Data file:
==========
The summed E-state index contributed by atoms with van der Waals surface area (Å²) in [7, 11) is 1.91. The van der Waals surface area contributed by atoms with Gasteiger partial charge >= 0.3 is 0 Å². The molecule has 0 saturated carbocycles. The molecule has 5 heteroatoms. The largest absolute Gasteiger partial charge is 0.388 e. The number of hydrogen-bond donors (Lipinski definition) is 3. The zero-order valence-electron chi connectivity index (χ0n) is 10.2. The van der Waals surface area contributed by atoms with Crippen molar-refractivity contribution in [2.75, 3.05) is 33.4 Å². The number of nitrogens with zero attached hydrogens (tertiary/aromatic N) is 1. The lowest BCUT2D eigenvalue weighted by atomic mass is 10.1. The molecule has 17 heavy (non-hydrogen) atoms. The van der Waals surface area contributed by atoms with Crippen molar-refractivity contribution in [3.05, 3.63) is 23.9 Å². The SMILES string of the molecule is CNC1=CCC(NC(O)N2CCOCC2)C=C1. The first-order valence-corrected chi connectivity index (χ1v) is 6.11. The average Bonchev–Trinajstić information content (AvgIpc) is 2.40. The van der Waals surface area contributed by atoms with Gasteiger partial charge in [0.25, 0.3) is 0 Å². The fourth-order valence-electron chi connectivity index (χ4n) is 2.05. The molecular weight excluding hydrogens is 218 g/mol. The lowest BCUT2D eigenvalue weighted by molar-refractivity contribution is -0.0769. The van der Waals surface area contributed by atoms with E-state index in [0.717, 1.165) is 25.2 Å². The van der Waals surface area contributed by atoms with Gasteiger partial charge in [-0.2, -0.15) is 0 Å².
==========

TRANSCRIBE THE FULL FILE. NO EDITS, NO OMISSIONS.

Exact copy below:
The summed E-state index contributed by atoms with van der Waals surface area (Å²) in [7, 11) is 1.91. The van der Waals surface area contributed by atoms with Gasteiger partial charge >= 0.3 is 0 Å². The molecule has 0 saturated carbocycles. The molecule has 5 heteroatoms. The largest absolute Gasteiger partial charge is 0.388 e. The number of hydrogen-bond donors (Lipinski definition) is 3. The zero-order valence-electron chi connectivity index (χ0n) is 10.2. The van der Waals surface area contributed by atoms with Crippen molar-refractivity contribution in [2.75, 3.05) is 33.4 Å². The number of nitrogens with zero attached hydrogens (tertiary/aromatic N) is 1. The lowest BCUT2D eigenvalue weighted by atomic mass is 10.1. The molecule has 17 heavy (non-hydrogen) atoms. The van der Waals surface area contributed by atoms with Crippen molar-refractivity contribution in [3.05, 3.63) is 23.9 Å². The SMILES string of the molecule is CNC1=CCC(NC(O)N2CCOCC2)C=C1. The first-order valence-corrected chi connectivity index (χ1v) is 6.11. The average Bonchev–Trinajstić information content (AvgIpc) is 2.40. The van der Waals surface area contributed by atoms with Gasteiger partial charge in [0.25, 0.3) is 0 Å². The fourth-order valence-electron chi connectivity index (χ4n) is 2.05. The molecular weight excluding hydrogens is 218 g/mol. The lowest BCUT2D eigenvalue weighted by molar-refractivity contribution is -0.0769. The van der Waals surface area contributed by atoms with E-state index in [0.717, 1.165) is 25.2 Å². The van der Waals surface area contributed by atoms with Gasteiger partial charge in [-0.2, -0.15) is 0 Å².